“It’s nice to be a hidden gem, but we don’t want to be a secret anymore,” Halpin said, referring to SUNY Cortland’s inclusion on a 2018 list of the five most underrated theatre programs in the Northeast. “The B.F.A. is going to help us achieve the goal of being a nationally respected and recognized program.”


More News

Stacy Alexander honored for outstanding service

Stacy Alexander honored for outstanding service

The nearly 10-year employee shines in her traffic management role.


Student Alyson Nilsen wins state-wide scholarship

Student Alyson Nilsen wins state-wide scholarship

The senior is one of only two undergraduates to receive the UUP award.


Cortland in the news

Cortland in the news

A roundup of SUNY Cortland faculty, staff and alumni mentions in print and digital media.


Cortland’s musical groups holding fall concerts

Cortland’s musical groups holding fall concerts

Five groups will perform at sites on campus and around town this week.


Grad extra thankful at Thanksgiving

Grad extra thankful at Thanksgiving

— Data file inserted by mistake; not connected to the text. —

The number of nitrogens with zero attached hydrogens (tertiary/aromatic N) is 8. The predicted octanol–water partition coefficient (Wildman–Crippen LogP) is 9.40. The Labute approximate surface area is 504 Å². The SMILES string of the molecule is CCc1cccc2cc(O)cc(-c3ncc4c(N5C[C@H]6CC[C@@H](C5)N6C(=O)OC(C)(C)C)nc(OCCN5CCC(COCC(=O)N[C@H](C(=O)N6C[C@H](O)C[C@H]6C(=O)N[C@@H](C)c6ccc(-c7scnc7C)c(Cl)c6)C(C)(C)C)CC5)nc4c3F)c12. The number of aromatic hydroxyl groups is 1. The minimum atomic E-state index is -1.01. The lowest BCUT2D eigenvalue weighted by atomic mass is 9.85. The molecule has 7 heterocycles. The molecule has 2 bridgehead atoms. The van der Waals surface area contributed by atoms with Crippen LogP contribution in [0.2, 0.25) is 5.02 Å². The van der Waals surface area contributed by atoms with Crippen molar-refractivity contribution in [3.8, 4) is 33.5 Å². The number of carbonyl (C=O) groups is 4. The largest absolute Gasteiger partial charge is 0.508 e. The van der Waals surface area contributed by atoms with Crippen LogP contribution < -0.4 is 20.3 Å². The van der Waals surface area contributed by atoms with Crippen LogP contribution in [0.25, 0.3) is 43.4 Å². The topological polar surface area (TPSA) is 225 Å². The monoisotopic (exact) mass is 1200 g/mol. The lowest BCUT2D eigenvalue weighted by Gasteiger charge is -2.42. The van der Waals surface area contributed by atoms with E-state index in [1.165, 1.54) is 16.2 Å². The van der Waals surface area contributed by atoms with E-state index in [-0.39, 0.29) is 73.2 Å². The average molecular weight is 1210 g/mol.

Eight times, William Lee M ’89 has taken part in America’s famous parade in New York City.


Cortland students lead high school writing experience

Cortland students lead high school writing experience

Members of the Cortland Writers Association met with students at Seven Valleys New Tech Academy.


Cortland mourns passing of Larry Czarnecki

Cortland mourns passing of Larry Czarnecki

Czarnecki coached football and track and field at Cortland from 1983 to 2018.


SUNY Cortland supports CROP Hunger Walk

SUNY Cortland supports CROP Hunger Walk

A record for the most money raised was made at this year’s 25th annual walk on Oct. 27.


Deadline nears to volunteer for portraits

Deadline nears to volunteer for portraits

Planned diversity posters around campus will share the rich variety of university life.


History of lacrosse sheds light on Native American history

History of lacrosse sheds light on Native American history

Sid Jamieson ’64, a college lacrosse coach for 38 seasons, shared his wide range of experiences.